The best credit cards are for people with the best credit scores. This fact is frustrating for people with bad credit scores. Fortunately, secured credit cards offer a straightforward way to rebuild or repair credit with financial responsibility. But what should you look out for when picking your next card? Here are our top tips on how to choose a secured credit card.
What to Look for When Picking a Secured Card
There are six key features to look for when choosing a secured card:
First and foremost, always ensure you meet the eligibility requirements before applying for any secured credit card. Secured credit cards might seem to be a sure thing – after all, your deposit equals the credit line – but there are plenty of reasons why your secured card application is denied.
Some banks have credit score requirements for secured cards, making some offerings more challenging than others. Additionally, many issuers have strict rules regarding customers. Credit unions, for instance, require you to become a member before applying, or national banks may deny applications if you’re past due on another account.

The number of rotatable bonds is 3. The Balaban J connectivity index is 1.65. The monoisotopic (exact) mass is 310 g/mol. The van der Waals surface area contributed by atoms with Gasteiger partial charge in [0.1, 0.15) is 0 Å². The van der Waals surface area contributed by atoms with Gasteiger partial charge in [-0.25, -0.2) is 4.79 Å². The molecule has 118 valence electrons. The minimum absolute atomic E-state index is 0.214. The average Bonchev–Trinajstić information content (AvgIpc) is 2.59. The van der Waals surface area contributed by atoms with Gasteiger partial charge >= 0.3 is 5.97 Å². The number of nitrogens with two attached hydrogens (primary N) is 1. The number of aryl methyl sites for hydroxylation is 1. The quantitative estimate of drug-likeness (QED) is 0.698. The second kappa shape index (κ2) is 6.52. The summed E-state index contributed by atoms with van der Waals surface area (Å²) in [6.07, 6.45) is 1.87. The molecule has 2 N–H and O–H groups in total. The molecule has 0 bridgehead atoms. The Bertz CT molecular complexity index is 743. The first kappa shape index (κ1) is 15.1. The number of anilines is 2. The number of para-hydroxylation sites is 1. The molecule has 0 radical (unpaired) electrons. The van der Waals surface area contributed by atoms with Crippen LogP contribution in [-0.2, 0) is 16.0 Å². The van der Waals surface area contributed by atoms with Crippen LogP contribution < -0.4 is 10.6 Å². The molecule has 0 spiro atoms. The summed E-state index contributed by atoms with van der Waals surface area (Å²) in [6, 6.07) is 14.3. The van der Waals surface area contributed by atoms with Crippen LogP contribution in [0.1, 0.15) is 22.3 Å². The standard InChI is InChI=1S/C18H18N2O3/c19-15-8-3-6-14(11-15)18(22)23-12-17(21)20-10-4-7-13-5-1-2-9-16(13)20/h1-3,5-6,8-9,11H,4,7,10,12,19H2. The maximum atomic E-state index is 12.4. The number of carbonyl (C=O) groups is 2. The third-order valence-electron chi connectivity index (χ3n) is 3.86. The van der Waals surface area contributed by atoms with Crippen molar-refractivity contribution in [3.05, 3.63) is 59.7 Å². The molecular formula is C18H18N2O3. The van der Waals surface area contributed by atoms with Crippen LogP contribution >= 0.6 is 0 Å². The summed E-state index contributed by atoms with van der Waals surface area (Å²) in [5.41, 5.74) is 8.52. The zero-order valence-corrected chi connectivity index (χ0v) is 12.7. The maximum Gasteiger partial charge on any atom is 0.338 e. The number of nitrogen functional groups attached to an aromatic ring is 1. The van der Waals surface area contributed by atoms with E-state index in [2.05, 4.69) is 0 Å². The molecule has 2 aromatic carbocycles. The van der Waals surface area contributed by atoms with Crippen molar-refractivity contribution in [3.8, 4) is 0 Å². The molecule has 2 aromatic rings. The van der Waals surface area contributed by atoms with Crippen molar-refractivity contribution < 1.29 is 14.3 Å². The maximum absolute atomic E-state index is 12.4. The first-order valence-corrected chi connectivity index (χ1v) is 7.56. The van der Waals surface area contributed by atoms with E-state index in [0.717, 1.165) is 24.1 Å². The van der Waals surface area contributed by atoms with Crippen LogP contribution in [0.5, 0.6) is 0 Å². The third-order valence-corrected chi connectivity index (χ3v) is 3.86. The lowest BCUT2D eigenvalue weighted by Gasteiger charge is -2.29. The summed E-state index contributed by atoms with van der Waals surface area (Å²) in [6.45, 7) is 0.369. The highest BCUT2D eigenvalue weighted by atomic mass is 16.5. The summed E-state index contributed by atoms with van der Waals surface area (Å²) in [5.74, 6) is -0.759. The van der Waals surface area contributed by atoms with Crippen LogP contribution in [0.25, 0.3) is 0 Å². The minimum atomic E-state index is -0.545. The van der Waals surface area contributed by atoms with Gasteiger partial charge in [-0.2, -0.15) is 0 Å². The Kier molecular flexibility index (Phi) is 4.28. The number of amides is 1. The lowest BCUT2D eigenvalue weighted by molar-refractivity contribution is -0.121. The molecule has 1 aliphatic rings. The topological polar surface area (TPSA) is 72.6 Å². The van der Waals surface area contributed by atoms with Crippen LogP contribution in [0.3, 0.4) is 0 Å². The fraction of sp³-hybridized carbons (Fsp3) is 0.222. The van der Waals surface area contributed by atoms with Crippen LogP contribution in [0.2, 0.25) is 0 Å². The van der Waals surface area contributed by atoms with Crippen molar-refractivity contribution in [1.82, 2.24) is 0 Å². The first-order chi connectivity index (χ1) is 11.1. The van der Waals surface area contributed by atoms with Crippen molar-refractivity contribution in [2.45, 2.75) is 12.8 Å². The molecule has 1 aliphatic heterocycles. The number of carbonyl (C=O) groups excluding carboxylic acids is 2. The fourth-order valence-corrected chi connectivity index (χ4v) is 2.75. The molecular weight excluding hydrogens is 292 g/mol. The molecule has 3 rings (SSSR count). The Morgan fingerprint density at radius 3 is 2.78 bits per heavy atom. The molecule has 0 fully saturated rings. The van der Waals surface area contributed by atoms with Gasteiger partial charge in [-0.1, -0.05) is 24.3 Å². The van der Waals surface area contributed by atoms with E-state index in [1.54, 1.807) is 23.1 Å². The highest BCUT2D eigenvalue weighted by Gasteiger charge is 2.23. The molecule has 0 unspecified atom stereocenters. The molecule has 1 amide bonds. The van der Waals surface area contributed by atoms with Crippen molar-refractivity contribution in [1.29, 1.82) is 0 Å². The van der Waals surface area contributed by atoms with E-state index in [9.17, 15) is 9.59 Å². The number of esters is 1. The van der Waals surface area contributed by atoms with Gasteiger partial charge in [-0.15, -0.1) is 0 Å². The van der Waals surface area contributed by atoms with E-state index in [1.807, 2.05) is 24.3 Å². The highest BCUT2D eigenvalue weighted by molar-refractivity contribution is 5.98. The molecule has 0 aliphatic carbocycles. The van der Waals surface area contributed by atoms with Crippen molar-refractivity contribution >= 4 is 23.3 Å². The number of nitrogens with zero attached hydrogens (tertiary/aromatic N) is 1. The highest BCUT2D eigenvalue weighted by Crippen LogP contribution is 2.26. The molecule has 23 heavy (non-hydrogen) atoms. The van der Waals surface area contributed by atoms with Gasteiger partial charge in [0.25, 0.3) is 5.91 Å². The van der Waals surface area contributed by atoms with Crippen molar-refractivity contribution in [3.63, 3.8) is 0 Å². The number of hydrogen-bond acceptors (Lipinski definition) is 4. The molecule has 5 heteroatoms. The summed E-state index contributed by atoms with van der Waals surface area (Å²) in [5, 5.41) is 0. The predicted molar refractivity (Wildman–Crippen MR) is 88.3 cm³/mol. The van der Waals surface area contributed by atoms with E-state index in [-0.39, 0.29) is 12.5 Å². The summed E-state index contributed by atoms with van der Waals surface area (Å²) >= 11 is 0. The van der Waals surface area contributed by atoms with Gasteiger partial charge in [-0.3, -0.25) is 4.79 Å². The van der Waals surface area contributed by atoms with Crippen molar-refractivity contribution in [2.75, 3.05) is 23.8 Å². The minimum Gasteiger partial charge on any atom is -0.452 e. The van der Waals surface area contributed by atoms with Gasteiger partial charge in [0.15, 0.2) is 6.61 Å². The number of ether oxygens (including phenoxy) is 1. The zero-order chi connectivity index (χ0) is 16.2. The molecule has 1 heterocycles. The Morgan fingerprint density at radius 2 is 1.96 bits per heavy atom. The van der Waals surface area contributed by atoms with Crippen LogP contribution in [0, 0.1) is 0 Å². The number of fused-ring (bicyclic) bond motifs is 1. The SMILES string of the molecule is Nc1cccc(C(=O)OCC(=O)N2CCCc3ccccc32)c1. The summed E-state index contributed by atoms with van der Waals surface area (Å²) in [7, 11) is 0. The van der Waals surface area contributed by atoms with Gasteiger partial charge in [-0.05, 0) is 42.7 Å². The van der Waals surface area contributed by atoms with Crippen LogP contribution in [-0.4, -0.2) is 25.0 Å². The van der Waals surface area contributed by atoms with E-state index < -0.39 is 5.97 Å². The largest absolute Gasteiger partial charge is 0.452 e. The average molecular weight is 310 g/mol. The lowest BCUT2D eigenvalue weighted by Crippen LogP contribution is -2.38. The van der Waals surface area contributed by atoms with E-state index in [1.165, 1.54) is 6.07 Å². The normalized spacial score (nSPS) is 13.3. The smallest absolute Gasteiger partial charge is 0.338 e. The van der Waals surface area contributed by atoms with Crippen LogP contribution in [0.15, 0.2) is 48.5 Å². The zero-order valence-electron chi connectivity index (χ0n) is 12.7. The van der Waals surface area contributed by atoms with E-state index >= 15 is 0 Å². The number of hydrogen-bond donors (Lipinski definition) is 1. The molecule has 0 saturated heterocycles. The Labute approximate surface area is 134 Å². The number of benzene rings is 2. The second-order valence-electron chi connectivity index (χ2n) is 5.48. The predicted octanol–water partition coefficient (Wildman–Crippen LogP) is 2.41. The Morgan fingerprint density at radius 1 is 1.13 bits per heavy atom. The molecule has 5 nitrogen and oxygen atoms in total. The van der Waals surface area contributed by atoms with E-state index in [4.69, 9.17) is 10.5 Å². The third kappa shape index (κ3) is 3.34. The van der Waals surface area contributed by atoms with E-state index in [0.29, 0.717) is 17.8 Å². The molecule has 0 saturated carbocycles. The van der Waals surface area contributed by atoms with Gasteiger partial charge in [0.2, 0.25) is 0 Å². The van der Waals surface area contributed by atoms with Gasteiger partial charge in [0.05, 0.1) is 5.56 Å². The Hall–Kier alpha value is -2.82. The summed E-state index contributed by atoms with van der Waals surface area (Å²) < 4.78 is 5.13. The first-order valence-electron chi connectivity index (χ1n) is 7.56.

International students should pay particular notice to the eligibility requirements, as many banks do not accept applications without a Valid Social Security Number (SSN). Others, like the Deserve® EDU Mastercard, allow international students with a valid Individual Taxpayer Identification Number (ITIN) instead. An ITIN is an ID number the IRS issues to anyone who needs to file income tax returns in the United States but doesn’t qualify for an SSN.
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Affordable Security Deposit
What separates a secured credit card from an unsecured card is the security deposit. This deposit acts as collateral for the credit line, making lenders more willing to offer credit cards to people with bad credit scores.
Many secured credit cards require a deposit of around $200 to $300. Some credit union secured cards require a deposit lower than this. Generally speaking, however, plan for a minimum deposit of around $200. You can always deposit more (sometimes up to $5,000 for a personal card and about $35,000 for a business secured card), but for many, a minimum deposit is all they can afford to spend.